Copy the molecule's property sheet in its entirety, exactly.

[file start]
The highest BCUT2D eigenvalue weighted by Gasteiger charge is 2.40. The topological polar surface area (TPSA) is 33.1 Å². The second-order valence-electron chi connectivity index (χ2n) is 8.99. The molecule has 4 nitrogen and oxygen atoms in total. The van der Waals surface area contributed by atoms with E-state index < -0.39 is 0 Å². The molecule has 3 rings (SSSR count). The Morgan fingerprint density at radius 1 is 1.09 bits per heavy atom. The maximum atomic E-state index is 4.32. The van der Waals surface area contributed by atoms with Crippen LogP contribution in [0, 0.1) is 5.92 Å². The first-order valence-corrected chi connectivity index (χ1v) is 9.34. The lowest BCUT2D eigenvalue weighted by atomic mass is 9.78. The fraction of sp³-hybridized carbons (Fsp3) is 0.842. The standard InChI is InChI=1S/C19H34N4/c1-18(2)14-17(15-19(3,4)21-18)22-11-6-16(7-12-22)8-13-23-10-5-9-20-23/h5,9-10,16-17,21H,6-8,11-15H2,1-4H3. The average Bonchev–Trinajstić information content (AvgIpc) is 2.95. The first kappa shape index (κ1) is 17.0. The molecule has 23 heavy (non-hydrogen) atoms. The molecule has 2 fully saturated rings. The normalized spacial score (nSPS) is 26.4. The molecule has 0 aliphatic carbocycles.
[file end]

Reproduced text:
The highest BCUT2D eigenvalue weighted by Gasteiger charge is 2.40. The topological polar surface area (TPSA) is 33.1 Å². The second-order valence-electron chi connectivity index (χ2n) is 8.99. The molecule has 4 nitrogen and oxygen atoms in total. The van der Waals surface area contributed by atoms with E-state index < -0.39 is 0 Å². The molecule has 3 rings (SSSR count). The Morgan fingerprint density at radius 1 is 1.09 bits per heavy atom. The maximum atomic E-state index is 4.32. The van der Waals surface area contributed by atoms with Crippen LogP contribution in [0, 0.1) is 5.92 Å². The first-order valence-corrected chi connectivity index (χ1v) is 9.34. The lowest BCUT2D eigenvalue weighted by atomic mass is 9.78. The fraction of sp³-hybridized carbons (Fsp3) is 0.842. The standard InChI is InChI=1S/C19H34N4/c1-18(2)14-17(15-19(3,4)21-18)22-11-6-16(7-12-22)8-13-23-10-5-9-20-23/h5,9-10,16-17,21H,6-8,11-15H2,1-4H3. The average Bonchev–Trinajstić information content (AvgIpc) is 2.95. The first kappa shape index (κ1) is 17.0. The molecule has 23 heavy (non-hydrogen) atoms. The molecule has 2 fully saturated rings. The normalized spacial score (nSPS) is 26.4. The molecule has 0 aliphatic carbocycles.